In January Gauteng Education MEC, Panyaza Lesufi criticised Vodacom’s response to allegations that it had failed to honour the Constitutional Court’s order regarding Makate’s compensation for the Please Call Me invention and urged customers to cancel their subscriptions. 

“Direct references to the issue accounted for approximately 36.8% of Vodacom’s overall negative conversation. Excluding this theme, net sentiment towards Vodacom improved by 8.8%, standing at -44.7%,” said the report.

Read: Two different Please Call Me innovations at play

The index explored eight primary themes including network, ethics and reputation, customer service and pricing.

Here, Cell C faired favourably in terms of customer service, products, and ethics or reputation. While Vodacom and MTN vastly outperformed their competitors when it came to network but the disappointed when measured on products and ethics or reputation.

Despite impressing with good network, the two largest service providers did not fare well on the data. While the overall industry sentiment was -71.3%, both Vodacom and MTN’s negative sentiment was higher than the industry average at -79.7 and -78.2 respectively.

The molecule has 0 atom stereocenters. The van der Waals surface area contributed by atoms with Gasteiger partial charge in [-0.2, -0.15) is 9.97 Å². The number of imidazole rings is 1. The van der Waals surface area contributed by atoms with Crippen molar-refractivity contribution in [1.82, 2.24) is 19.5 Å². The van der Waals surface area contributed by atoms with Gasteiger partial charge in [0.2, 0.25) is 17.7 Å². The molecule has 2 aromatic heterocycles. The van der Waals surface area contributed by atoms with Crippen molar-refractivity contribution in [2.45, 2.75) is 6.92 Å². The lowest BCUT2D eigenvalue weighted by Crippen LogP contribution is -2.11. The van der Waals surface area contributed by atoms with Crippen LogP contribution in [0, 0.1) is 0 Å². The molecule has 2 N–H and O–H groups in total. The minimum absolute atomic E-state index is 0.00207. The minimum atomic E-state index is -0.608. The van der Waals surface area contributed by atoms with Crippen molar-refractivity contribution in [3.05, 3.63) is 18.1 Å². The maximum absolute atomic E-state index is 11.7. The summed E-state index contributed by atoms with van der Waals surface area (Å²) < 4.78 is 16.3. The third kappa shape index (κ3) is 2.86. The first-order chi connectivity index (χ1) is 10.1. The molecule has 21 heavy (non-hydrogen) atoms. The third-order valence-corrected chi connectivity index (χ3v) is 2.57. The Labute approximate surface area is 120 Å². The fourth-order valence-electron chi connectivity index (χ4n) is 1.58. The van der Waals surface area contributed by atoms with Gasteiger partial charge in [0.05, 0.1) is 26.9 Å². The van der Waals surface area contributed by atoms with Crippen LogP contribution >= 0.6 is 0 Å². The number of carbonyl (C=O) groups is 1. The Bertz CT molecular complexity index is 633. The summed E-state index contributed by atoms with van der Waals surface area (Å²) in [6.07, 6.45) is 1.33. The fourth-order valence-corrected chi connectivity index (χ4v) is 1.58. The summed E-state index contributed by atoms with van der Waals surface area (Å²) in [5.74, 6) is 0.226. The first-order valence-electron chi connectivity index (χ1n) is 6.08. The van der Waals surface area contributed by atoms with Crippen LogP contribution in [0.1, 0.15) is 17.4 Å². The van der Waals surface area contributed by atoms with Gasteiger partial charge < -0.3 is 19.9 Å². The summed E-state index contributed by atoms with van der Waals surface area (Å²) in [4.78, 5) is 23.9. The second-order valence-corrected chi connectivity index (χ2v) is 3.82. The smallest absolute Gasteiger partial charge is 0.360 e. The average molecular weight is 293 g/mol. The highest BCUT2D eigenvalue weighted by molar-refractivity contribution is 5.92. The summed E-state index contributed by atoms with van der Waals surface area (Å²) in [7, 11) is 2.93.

Data rollover

The data criteria included items such as affordability, special offers and compensation for lost time or costs as well as the recent Icasa regulations, which protect customers from losing expiring data.

“Telkom’s affordability and Cell C’s compensation gave them an edge in the data battleground,” according to the report while Vodacom’s Summer Gigs promotion which offered free data with every purchase saw it come out on top in the special offers category.

Half of the conversation around the Icasa ruling had to do with Vodacom, this focus was spurred by the fact that it was the only mobile network provider who wanted to charge customers to transfer or rollover expiring data.

“Consumers accused Vodacom of finding loopholes to avoid complying with the spirit of the new regulations,” the study observed. “Consumers also noted that in some instances, these rollover fees actually exceeded the cost of a bundle, therefore deterring consumers from benefiting from the regulations.”